Posted on 17 Jan 2019
In June 2018, a coalition of global tech companies, civil society organizations, and international institutions jointly launched Tech Against Trafficking (TAT), a collaborative effort to support the eradication of human trafficking and in which the Global Initiative, together with the other two RESPECT founding organisations, the Babson College’s Initiative on Human Trafficking and Modern Slavery, and the UN Migration Agency IOM, serves as the Research Lead.
By tapping into their technical expertise, capacity for innovation, and global reach, the company members of Tech Against Trafficking believe that technology can and must play a major role in preventing and disrupting human trafficking and empowering survivors. The group will work with anti-trafficking experts to identify and investigate opportunities to develop and scale promising technologies.
“We all want to leverage our resources and skills to help further the impact of the tools already out there,” says Eric Anderson, head of the Modern Slavery Programme at BT. “But to do that effectively, we first need to know how technology is currently being used, what’s working and what’s not, and where the gaps are.”
The group has embarked on an ambitious project to understand and map the landscape of existing tech tools being used in the anti-trafficking sector. Over 200 anti-trafficking tools were identified, with the majority (approximately 69 percent) working to identify existing victims of human trafficking and address and manage the risk of child and forced labor in corporate supply chains.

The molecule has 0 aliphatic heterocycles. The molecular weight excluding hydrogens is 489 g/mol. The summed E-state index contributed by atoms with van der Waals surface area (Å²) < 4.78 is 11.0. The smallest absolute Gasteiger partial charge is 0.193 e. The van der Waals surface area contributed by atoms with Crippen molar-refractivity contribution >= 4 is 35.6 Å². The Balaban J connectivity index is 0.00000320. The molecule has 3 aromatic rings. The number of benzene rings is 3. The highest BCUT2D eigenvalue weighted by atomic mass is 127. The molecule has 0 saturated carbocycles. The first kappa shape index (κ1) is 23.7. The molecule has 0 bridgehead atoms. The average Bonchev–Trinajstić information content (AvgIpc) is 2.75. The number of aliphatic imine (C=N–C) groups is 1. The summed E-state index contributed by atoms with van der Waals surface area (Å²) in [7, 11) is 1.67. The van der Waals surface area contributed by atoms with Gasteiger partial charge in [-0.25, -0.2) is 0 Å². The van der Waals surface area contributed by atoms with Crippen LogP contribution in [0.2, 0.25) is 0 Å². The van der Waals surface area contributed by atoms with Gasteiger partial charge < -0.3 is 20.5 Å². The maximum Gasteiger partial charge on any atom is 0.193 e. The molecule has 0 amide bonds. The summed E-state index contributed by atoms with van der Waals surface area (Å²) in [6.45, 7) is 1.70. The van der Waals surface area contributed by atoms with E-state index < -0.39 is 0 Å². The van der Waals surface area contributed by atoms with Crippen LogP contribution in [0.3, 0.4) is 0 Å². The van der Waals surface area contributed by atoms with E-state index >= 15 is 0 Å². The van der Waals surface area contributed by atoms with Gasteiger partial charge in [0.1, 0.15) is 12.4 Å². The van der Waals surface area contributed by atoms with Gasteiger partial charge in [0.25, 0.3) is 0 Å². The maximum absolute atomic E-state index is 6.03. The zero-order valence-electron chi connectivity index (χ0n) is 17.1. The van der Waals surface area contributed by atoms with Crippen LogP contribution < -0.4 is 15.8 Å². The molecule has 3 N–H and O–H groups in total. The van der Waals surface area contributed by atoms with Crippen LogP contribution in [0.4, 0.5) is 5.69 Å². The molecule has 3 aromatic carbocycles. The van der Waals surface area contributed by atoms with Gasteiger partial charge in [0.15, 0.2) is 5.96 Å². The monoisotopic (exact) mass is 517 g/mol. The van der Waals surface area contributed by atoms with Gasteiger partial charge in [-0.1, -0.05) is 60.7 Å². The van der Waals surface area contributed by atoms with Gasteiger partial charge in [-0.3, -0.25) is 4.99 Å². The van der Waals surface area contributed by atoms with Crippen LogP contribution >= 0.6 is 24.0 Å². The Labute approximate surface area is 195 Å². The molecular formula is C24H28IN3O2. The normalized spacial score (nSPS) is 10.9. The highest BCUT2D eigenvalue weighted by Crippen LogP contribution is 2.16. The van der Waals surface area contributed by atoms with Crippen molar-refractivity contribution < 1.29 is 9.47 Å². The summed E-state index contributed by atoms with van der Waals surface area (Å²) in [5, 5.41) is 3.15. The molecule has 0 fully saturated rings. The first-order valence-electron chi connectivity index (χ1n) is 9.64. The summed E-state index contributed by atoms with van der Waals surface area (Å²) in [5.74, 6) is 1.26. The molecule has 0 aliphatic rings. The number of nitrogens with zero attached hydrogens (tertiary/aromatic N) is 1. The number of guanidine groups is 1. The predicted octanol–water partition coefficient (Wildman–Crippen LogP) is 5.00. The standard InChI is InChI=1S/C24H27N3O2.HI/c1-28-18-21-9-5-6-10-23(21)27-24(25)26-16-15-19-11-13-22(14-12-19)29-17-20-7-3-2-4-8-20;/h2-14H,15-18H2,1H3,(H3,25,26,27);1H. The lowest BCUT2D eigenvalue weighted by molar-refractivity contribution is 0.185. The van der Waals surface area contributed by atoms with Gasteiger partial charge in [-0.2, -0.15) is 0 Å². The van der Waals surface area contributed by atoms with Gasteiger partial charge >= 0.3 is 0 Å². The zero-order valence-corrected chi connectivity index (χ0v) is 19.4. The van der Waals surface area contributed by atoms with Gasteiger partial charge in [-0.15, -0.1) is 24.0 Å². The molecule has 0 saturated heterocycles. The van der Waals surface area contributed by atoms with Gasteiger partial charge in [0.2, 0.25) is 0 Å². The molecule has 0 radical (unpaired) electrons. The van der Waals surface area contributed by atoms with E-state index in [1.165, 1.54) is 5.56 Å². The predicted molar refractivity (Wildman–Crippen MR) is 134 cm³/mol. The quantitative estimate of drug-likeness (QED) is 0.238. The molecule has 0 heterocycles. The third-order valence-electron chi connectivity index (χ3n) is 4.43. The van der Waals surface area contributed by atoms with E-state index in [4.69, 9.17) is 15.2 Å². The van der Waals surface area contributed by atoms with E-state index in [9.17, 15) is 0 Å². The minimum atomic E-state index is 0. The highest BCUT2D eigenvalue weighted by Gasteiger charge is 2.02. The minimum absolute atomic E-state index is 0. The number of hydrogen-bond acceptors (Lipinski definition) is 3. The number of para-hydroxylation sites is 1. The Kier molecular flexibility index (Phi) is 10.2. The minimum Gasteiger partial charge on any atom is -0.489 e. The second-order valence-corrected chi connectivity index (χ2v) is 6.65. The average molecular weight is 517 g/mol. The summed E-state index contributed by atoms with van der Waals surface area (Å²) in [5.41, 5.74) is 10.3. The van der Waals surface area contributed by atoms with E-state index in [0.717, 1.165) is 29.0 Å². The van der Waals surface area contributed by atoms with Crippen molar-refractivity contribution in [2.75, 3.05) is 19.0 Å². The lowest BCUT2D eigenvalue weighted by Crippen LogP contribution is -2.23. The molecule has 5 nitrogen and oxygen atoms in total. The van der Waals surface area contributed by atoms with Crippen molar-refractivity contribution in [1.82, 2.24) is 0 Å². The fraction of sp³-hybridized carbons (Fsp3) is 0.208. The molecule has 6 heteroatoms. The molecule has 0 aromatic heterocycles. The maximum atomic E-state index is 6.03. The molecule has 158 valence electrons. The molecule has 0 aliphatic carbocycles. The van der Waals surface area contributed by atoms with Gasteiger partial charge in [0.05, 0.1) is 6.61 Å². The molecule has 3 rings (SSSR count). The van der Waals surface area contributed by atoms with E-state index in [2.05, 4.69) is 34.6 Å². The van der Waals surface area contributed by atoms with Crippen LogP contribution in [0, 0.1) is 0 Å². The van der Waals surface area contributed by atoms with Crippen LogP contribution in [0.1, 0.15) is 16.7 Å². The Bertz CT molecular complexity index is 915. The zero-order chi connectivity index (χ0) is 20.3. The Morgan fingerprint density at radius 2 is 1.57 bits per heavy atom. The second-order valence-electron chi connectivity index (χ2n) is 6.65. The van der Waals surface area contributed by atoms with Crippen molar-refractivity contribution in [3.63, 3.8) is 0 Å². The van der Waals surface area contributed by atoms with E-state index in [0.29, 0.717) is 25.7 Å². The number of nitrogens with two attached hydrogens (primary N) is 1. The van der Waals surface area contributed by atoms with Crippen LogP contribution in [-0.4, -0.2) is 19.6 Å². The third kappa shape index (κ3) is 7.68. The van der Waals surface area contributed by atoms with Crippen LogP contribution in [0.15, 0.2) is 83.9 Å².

“We were surprised at how few of the tools are intended to directly engage with victims or vulnerable populations. Of those tools with publicly available information, only 11 percent are geared toward worker engagement, 9 percent are educational, and 2 percent focus on victim case management,” says Livia Wagner of the Global Initiative. “Of the identified tools, we also noted a strong concentration of tech tools developed and operating in the Global North, despite higher prevalence rates of human trafficking in the Global South. This is most likely due to our lack of insight into the use of technology in these regions, and we’ll need help from organizations on the ground to better understand how tech is, or is not, being used.”
Following this initial identification process, Tech Against Trafficking is evaluating each of the more than 200 tools to better understand how they work, how effective they have been, and the barriers they face to scaling their impact. The evaluations are based on publicly available information and are ongoing as the group conducts outreach to organizations developing technology applications.
Tony D’Arcy, head of corporate responsibility reporting, communications and customer relations at Nokia, stated, “We know this is just the start, but we are looking forward to sharing the results of our landscape mapping to understand how technology is being used to combat human trafficking across geographies and sectors. The initiative will be publishing an interactive map of these tools, with the goal of increasing collaboration and encouraging the use of innovative technology to support a multi-pronged approach to eradicating trafficking.”
Tech Against Trafficking intends to make this map as comprehensive as possible and invites all organizations using technology to combat human trafficking, in every language and every region around the globe, to review and recommend additions to the list of identified tech tools, found here. We encourage interested organisations to contact Ms. Livia Wagner at firstname.lastname@example.org with any additions.
We invite all interested technology companies to reach out to the BSR team to find out how to get involved.
This was originally published on the BSR blog.